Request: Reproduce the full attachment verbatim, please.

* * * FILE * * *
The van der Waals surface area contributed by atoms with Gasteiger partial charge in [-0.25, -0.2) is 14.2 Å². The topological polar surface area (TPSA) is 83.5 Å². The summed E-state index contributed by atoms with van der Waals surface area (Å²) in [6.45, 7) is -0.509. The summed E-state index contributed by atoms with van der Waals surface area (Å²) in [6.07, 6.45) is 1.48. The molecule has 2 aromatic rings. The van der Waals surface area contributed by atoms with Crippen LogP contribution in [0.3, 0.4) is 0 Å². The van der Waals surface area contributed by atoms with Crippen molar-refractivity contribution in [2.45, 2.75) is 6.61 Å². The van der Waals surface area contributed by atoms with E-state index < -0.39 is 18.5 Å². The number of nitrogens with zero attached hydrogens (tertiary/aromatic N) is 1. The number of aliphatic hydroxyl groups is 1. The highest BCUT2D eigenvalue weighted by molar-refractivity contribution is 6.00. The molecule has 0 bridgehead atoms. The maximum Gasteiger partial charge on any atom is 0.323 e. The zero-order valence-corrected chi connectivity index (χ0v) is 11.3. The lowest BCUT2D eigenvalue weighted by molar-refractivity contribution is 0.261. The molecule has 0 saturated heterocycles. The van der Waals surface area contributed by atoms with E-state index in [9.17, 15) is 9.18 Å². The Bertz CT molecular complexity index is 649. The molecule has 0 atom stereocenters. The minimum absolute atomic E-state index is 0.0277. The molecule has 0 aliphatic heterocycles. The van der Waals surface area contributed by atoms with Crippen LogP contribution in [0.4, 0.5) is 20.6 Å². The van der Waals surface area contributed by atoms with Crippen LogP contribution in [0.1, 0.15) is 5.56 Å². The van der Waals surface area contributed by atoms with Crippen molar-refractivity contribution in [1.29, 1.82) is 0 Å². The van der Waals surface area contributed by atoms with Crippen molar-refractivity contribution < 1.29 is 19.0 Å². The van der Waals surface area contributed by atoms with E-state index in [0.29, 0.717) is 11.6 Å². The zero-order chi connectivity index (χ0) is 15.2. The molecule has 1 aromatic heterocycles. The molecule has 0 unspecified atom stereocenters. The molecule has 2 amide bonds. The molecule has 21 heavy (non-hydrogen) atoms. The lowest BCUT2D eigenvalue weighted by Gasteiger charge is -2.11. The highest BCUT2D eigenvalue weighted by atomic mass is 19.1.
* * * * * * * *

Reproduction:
The van der Waals surface area contributed by atoms with Gasteiger partial charge in [-0.25, -0.2) is 14.2 Å². The topological polar surface area (TPSA) is 83.5 Å². The summed E-state index contributed by atoms with van der Waals surface area (Å²) in [6.45, 7) is -0.509. The summed E-state index contributed by atoms with van der Waals surface area (Å²) in [6.07, 6.45) is 1.48. The molecule has 2 aromatic rings. The van der Waals surface area contributed by atoms with Crippen LogP contribution in [0.3, 0.4) is 0 Å². The van der Waals surface area contributed by atoms with Crippen molar-refractivity contribution in [2.45, 2.75) is 6.61 Å². The van der Waals surface area contributed by atoms with E-state index < -0.39 is 18.5 Å². The number of nitrogens with zero attached hydrogens (tertiary/aromatic N) is 1. The number of aliphatic hydroxyl groups is 1. The highest BCUT2D eigenvalue weighted by molar-refractivity contribution is 6.00. The molecule has 0 bridgehead atoms. The maximum Gasteiger partial charge on any atom is 0.323 e. The zero-order valence-corrected chi connectivity index (χ0v) is 11.3. The lowest BCUT2D eigenvalue weighted by molar-refractivity contribution is 0.261. The molecule has 0 saturated heterocycles. The van der Waals surface area contributed by atoms with E-state index in [9.17, 15) is 9.18 Å². The Bertz CT molecular complexity index is 649. The molecule has 0 atom stereocenters. The minimum absolute atomic E-state index is 0.0277. The molecule has 0 aliphatic heterocycles. The van der Waals surface area contributed by atoms with Crippen LogP contribution in [0.4, 0.5) is 20.6 Å². The van der Waals surface area contributed by atoms with Crippen LogP contribution in [0.1, 0.15) is 5.56 Å². The van der Waals surface area contributed by atoms with Crippen molar-refractivity contribution in [1.29, 1.82) is 0 Å². The van der Waals surface area contributed by atoms with Crippen molar-refractivity contribution < 1.29 is 19.0 Å². The van der Waals surface area contributed by atoms with E-state index in [0.29, 0.717) is 11.6 Å². The zero-order chi connectivity index (χ0) is 15.2. The molecule has 1 aromatic heterocycles. The molecule has 0 unspecified atom stereocenters. The molecule has 2 amide bonds. The molecule has 21 heavy (non-hydrogen) atoms. The lowest BCUT2D eigenvalue weighted by Gasteiger charge is -2.11. The highest BCUT2D eigenvalue weighted by atomic mass is 19.1.